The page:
Atypical genitalia in neonates

Last reviewed: 2 Sep 2023
Last updated: 04 Apr 2023



History and exam

Key diagnostic factors

  • atypical genitalia with no palpable gonads
  • atypical genitalia with one palpable gonad
  • atypical genitalia with bilaterally palpable gonads
  • penile length <2.5 cm in a phenotypic male
  • clitoris >1 cm in a phenotypic female
  • hypospadias and undescended testes or separation of scrotal sacs
  • urethral opening at base of phallus
More key diagnostic factors

Other diagnostic factors

  • hypotension and vomiting
  • dysmorphic facial features
Other diagnostic factors

Risk factors

  • family history
More risk factors

Diagnostic investigations

1st investigations to order

  • chromosome analysis (karyotype)
  • serum electrolytes and glucose
  • pelvic ultrasound
More 1st investigations to order

Investigations to consider

  • serum 17 hydroxyprogesterone
  • plasma renin activity
  • serum 11 deoxycortisol and 11 deoxycorticosterone
  • serum testosterone
  • serum dihydrotestosterone
  • serum LH and follicle-stimulating hormone (FSH)
  • adrenocorticotropic hormone (ACTH) stimulation test
  • human chorionic gonadotropin (hCG) stimulation test
  • anti-Müllerian hormone (AMH)
  • urine steroid profile
More investigations to consider

Treatment algorithm


all neonates presenting with atypical genitalia


46,XX: congenital adrenal hyperplasia secondary to 21 hydroxylase deficiency (at presentation)


45,X/46,XY mixed gonadal dysgenesis


46,XX: congenital adrenal hyperplasia secondary to 21 hydroxylase deficiency (following sex assignment)


45,X/46,XY mixed gonadal dysgenesis



Justin H Davies, MD, FRCPCH, MRCP

Consultant Paediatric Endocrinologist

Hon. Associate Professor

University of Southampton




JD is associate editor for the Journal of Paediatric Endocrinology and Metabolism; has travel bursaries from SANDOZ, Kwyo Kyrin, and Novo Nordisk; and has developed educational materials for Kwyo Kyrin. JD completed tenure as chair of the British Society for Paediatric Endocrinology in Nov 2020.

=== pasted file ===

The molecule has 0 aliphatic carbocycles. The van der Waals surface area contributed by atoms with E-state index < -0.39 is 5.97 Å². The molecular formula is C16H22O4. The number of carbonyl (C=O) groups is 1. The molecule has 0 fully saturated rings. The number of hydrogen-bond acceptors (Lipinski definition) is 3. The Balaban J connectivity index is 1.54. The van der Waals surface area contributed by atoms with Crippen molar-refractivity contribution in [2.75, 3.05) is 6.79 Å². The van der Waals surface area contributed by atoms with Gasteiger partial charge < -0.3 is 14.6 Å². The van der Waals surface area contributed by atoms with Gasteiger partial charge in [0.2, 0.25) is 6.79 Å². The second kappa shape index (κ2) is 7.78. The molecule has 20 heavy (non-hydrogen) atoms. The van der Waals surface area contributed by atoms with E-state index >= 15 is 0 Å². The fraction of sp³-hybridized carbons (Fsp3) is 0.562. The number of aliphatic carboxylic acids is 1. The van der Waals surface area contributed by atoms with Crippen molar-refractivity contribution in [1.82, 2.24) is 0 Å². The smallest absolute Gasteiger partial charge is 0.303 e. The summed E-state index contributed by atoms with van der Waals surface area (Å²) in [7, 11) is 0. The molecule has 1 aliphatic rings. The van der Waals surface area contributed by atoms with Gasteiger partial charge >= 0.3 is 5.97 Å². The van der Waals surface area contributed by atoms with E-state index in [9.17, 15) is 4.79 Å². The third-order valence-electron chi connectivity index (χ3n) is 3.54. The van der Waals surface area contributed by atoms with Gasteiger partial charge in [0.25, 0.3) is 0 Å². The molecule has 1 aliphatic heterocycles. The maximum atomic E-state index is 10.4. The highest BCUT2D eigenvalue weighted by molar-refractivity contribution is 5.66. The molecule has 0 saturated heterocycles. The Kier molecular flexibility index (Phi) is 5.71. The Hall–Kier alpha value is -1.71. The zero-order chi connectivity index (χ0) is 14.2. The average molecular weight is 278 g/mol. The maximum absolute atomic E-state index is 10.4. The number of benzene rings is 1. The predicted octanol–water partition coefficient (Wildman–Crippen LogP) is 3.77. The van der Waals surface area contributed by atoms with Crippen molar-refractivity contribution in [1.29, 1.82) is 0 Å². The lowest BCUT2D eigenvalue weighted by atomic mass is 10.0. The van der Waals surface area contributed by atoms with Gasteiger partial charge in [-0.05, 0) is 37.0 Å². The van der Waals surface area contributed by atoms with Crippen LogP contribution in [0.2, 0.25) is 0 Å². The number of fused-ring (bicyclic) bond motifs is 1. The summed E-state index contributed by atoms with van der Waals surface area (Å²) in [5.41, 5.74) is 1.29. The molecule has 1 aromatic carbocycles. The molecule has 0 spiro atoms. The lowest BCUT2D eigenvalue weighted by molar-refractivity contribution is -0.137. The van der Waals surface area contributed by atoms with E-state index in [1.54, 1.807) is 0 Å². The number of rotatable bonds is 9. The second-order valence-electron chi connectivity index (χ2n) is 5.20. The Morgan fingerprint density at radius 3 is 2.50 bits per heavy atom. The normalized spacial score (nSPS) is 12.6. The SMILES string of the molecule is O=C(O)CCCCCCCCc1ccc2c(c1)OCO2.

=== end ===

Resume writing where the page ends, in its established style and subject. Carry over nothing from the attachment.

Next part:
Dr Justin Davies would like to gratefully acknowledge Dr Gemma Watts and Dr Ingrid A. Holm, previous contributors to this topic. IAH and GW declare that they have no competing interests.

Peer reviewers

Paul Saenger, MD, MACE

Professor of Pediatrics

Department of Pediatrics (Endocrinology)

Montefiore Medical Center

Albert Einstein College of Medicine

New York



PS declares that he has no competing interests.

Mary M. Lee, MD

Professor of Pediatrics and Cell Biology

Vice-Chair of Academic Affairs in Pediatrics

Pediatric Endocrine Division

UMass Medical School




MML declares that she has no competing interests.

Patricia Y. Fechner, MD

Associate Professor Pediatrics

Pediatric Endocrinology

University of WA

Medical Director of DSD Program

Seattle Children’s Hospital




PYF declares that she has no competing interests.

  • Atypical genitalia in neonates images
  • Differentials

    • Micropenis due to another cause
    • Unilateral undescended testis (cryptorchidism)
    More Differentials
  • Guidelines

    • Guidelines on paediatric urology
    • UK guidance on the initial evaluation of a suspected difference or disorder of sex development (revised 2021)
    More Guidelines
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